"The government had adopted a posture of complete neutrality. This created a peculiar situation and encouraged fissiparous and divisive tendencies. It was a strange sort of a GHQ, which either by design or default, allowed political argument to develop in a political vacuum created by its own absence, sort of a strategic withdrawal from the political scene.”
One could be forgiven for thinking that the passage above is a befitting commentary on the current political scenario, where the catchphrase being used in political discourse for the last seven to eight months has predominantly been the word ‘neutral.’
In actual fact (with the words “martial law administration” substituted with the abbreviation GHQ), the statement above has been taken from Brig (retd) A.R. Siddiqi’s book East Pakistan The End Game: An Onlooker’s Journal 1969-1971.
Though an excruciatingly painful account of the last seven months of united Pakistan and Gen Yahya Khan’s hubristic, supremely arrogant, ill-conceived and fateful decision to unleash Operation Searchlight on Dhaka on March 25, 1971, the book’s theme is all the more evocative in today’s context.
That the military mindset and approach which looms large on our politics has not changed an iota for at least half a century, is quite a disturbing thought. This begs a few pertinent questions: have our politicians been able to strengthen democratic institutions at the expense of the army’s overreach? Does a sizeable majority of the budding as well as old school politicians perceive a degree of success in politics without the endorsement — tacit or blatant — of the military, impossible?
The tactics used by Pakistan’s army generals to cling on to power are regularly rinsed and repeated. Gen Qamar Javed Bajwa’s recently completed tenure has some stark similarities to an earlier ignominious period in the country’s history
Historically speaking, in Pakistan, public pronouncements by the army of stepping back from the maelstrom of politics have been a recurring event, and have only happened, cynics would argue, to regroup and re-enter the arena with a new game plan, but with the same underlying theme — how to ‘cleanse’ the system and create a conducive atmosphere to hold free and fair elections.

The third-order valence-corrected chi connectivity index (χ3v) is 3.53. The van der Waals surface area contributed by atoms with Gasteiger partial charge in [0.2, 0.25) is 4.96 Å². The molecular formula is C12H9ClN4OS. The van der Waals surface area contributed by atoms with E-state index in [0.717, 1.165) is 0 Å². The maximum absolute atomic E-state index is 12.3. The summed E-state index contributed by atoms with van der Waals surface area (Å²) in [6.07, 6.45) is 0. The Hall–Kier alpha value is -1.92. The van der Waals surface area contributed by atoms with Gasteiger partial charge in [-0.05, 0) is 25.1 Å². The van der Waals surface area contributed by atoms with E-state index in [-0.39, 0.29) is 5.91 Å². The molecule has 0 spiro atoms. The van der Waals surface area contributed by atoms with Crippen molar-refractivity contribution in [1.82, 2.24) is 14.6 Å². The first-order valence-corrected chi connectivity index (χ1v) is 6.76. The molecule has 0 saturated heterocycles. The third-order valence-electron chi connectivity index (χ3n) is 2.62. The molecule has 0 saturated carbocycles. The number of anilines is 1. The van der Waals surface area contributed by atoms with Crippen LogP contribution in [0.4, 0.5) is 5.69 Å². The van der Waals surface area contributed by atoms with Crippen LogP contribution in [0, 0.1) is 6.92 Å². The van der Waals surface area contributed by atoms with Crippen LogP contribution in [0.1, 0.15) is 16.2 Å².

Gen (retd) Qamar Javed Bajwa’s wish to extract another extension, on the pretext of taking the country towards economic and political stability from the turbulence which he and his coterie of generals had meticulously incubated themselves to deliver such an outcome, is no secret.
If one were to rationally and realistically analyse the current change of heart, the formation commanders’ decision to stay neutral in the political process has close similarities with the chatter amongst senior officers in the General Headquarters (GHQ) in 1969, focusing on extricating the army from the political process and staying, you guessed it, neutral.
For instance, according to the book, Gen S.G.M Peerzada — the Principal Staff Officer (PSO) to Yahya — like a dutiful subordinate, while making allowances for Yahya being attracted to the allure of politics and carving a political role for himself, had on a few occasions conveyed to Brig Siddiqi Yahya’s wish to hold free and fair elections.
The book analyses Yahya’s utterances by reading between the lines and, more crucially, whether the general had contributed substantially towards the turmoil that had brewed from 1969 onwards. One thing which is established beyond a shadow of doubt is that, with the passage of time, his absolute hold on power was enough for him to start toying with the idea of his own utility and indispensability for the system. The exact same can be said for Gen Bajwa.
The Bajwa Doctrine